2009 Farm and Rural Life Poll: Personal and financial well-being*
The Iowa Farm and Rural Life Poll is an annual survey that collects and disseminates information on issues of importance to rural communities across Iowa and the Midwest. Conducted every year since its establishment in 1982, the Farm Poll is the longest-running survey of its kind in the nation. This article highlights information from the 2009 survey on farm policy and commodity production.
Personal and financial well-being
Farming can be a stressful occupation. Much is outside of the farmer’s control, from the vagaries of weather, to market ups and downs. Every five years, the Farm Poll asks farmers a number of questions about stress: their personal levels of stress, stress among family members and stress levels among farmers in their communities.
Farmers were asked to rate their current levels of personal stress on a scale of one to five, with one being no stress and five representing very high stress. Results suggest that farmers on the whole were experiencing low levels of stress at the outset of 2009. Fifty-seven percent rated their stress levels as low, 11 percent as very low and two percent indicated that they had no stress at all. Twenty-seven percent reported high levels of personal stress, and three percent rated their level of stress as very high.
A second set of questions asked farmers to rate changes in stress levels - for them, for their families, and for other farmers in their communities - over the last five years. Thirty-seven percent of farmers reported that overall, their personal level of stress had increased in the last five years, compared to 22 percent reporting a decrease, and 42 percent reporting no change (Table 1). Twenty-seven percent indicated that their concern about their level of stress had increased, compared to 17 percent reporting a decrease in concern and 56 percent no change. Regarding day-to-day stress levels, 28 percent of farmers cited an increase, 19 percent a decrease and 54 percent reported no change. In terms of stress among their family members, 34 percent of farmers expressed that stress levels had risen, 16 percent reported declines and 50 percent cited no change. Fifty-three percent responded that stress levels among farmers in their communities had increased, eight percent noted decreases, and 39 percent reported no change.
Finally, participants were asked to compare their financial situation to what it had been at the same time the year before, and to rate their overall satisfaction with their lives. In response to the question “How would you describe your financial situation today compared to this time last year?” slightly over a quarter of farmers expressed that they were somewhat better off (22 percent) or much better off (five percent).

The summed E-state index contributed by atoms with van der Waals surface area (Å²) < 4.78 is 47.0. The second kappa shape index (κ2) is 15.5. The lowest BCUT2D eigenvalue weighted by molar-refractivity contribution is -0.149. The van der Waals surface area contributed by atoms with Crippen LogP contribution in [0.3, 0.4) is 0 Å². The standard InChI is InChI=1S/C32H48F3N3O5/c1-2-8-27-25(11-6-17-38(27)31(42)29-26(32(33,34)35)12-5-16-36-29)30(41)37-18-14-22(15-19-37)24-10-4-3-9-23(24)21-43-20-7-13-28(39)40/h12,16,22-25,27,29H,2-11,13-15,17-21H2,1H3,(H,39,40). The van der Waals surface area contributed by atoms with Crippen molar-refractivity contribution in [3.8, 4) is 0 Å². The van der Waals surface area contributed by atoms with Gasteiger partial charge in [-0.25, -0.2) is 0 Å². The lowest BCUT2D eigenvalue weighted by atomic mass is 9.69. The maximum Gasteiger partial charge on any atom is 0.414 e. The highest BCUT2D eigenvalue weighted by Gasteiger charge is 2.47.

Over one-third reported declines: 29 percent replied that they were worse off, and seven percent were much worse off. Thirty-eight percent indicated that their situation was unchanged.
Responses to the question “How satisfied are you with your life, all things considered?” were mostly positive. Fifty-eight percent of participants expressed that they were satisfied and 16 percent were very satisfied. Nineteen percent marked the neutral category and only six percent reported that they were either dissatisfied or very dissatisfied their lives.
Iowa State University Extension, the Iowa Agriculture and Home Economics Experiment Station and the Iowa Department of Agriculture and Land Stewardship are all partners in the Farm Poll effort. The information gathered through the Farm Poll is used to inform the development and improvement of research and extension programs and is used by local, state and national leaders in their decision-making processes. We thank the many farmers who responded to this year’s survey and appreciate their continued participation in the Farm Poll.
The 2009 Farm Poll questionnaires were mailed in January and February to a statewide panel of 2,201 farm operators. Usable surveys were received from 1,268 farmers, resulting in a 58 percent response rate. On average, Farm Poll participants were 64 years old, and had been farming for 39 years. Fifty percent of farmers reported that farm income made up more than half of their overall 2008 household income, and an additional 20 percent earned between 26 and 50 percent of their household income from farming. Copies of this or any other year’s reports are available from your county Extension office, the Extension Online Store, Extension Sociology, or from the authors.
*Reprinted with permission from the Iowa Farm and Rural Life Poll, 2009 Summary Report, PM 2093. Renea Miller provided valuable layout assistance to the questionnaire and this report. The Iowa Department of Land Stewardship, Division of Statistics, assisted in the data collection.
J. Gordon Arbuckle, Jr., extension sociologist, 515-294-1497, firstname.lastname@example.org
Paul Lasley, extension sociologist
Peter Korsching, professor
Chris Kast, research assistant